Design and Build

Sleek one-piece headlamp units replace the old car's slightly gawky lights. Flowing light elements within the headlamps ensure that the "four-eyed" look which is typical of the E-Class has been retained. The light units are fitted with partial LED lights as standard, while full LED technology is available for the first time in this class as an option. You need this. It gives the car a light signature that's really striking. The revised front bumpers with a more pronounced V-shape and large air intakes also serve to give the front end a more aggressive appearance, emphasising the close affinity between the Coupe and the latest E-Class Saloon. As a visible sign of this model's rear-wheel drive, the muscular-looking rear wing has been retained although the rather frumpy rear wheel arch treatment has been replaced by a much cleaner look. Updated tail lamps and a wide-effect rear bumper with "wing design" and chrome-look trim also feature. The interior has been tastefully developed, with better quality upholstery, and a two-part trim which stretches across the entire dashboard. It can be selected in a wood or aluminium look, irrespective of the equipment line. You'll also notice a three-clock instrument cluster, the trapezoid-shaped high-gloss framed display in the head unit with flat-frame look, the design of the air vents as well as an analogue clock between the two central air vents. The centre console is extremely tidy with a small controller to operate the COMAND system and no gear lever.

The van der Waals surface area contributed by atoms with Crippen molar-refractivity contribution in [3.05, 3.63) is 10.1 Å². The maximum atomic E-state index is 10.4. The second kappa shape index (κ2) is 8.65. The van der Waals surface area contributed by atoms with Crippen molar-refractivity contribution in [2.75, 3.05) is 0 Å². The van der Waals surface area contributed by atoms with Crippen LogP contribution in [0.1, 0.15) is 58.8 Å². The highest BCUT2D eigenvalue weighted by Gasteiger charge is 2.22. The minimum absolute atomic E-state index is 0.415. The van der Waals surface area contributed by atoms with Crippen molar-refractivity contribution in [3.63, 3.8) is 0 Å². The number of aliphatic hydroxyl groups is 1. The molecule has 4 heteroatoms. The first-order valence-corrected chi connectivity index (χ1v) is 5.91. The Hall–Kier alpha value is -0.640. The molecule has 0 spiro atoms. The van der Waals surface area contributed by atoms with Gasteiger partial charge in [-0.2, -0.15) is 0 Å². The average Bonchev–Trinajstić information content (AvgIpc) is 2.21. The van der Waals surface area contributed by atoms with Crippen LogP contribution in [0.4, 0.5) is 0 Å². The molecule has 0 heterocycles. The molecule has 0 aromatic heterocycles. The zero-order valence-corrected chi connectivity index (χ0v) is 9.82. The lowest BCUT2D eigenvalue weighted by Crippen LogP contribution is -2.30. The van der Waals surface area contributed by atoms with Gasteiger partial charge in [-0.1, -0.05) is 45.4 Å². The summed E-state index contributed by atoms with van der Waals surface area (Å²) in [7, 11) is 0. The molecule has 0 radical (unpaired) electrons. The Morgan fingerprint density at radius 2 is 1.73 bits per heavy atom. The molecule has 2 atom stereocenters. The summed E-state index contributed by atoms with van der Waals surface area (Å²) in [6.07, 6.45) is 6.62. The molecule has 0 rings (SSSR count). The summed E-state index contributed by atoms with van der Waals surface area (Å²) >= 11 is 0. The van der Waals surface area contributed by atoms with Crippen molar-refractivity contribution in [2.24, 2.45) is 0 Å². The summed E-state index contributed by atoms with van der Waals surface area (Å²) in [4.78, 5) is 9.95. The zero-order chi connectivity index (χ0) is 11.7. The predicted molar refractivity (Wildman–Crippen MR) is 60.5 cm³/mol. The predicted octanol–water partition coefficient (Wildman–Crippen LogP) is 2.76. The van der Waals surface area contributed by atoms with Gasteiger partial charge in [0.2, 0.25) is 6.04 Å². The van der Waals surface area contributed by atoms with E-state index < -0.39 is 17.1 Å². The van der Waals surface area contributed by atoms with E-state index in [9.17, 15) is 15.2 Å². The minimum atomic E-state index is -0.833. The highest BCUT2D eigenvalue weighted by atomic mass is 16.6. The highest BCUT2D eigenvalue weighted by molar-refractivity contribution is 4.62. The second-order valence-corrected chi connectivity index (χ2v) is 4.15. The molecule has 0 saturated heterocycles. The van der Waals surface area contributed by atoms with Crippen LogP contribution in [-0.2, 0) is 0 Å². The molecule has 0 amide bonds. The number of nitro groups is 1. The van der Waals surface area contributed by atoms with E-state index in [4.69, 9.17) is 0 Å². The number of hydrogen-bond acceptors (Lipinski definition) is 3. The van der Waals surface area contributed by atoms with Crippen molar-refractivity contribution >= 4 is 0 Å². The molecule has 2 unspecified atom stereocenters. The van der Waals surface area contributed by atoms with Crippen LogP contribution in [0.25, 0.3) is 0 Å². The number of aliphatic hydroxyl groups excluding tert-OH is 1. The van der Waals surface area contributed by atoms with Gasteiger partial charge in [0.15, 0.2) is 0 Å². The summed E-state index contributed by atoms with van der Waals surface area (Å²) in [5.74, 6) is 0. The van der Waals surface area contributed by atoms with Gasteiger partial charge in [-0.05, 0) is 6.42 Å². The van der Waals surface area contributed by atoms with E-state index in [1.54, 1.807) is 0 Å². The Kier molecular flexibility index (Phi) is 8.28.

Market and Model

As before, most E-Class Coupe models will be sold in the £35,000 to £55,000 bracket and the premium over the four-door saloon variant is small. One of the key pieces of technology in this latest E-Class Coupe is the Collision Prevention Assist, a radar-based warning system with adaptive brake-assist systems. The sheer amount of sensor technology that can be specified into the E-Class Coupe with both long and short range radars and stereo camera with smart software that recognises pedestrians at road intersections is quite astonishing. As, indeed, are the fully integrated social media functions that can be specified. Got an iPhone? You can integrate pretty seamlessly. On Android? No such luck. That's a surprising oversight from such a technologically-savvy company as Mercedes. An improved Attention Assist system is also standard, which warns the driver when they are showing signs of fatigue. Optional safety gear includes Distronic Plus with Steering Assist, which can keep the car firmly in its lane at a safe distance from preceding traffic, while Pre-Safe Brake can detect pedestrians and brake to avoid a collision at up to 30mph. Pre-Safe Plus senses when a car is approaching too fast and first warns them by flashing the hazard warning lights, and then braces by applying the brakes and tensing the seatbelts to lessen whiplash.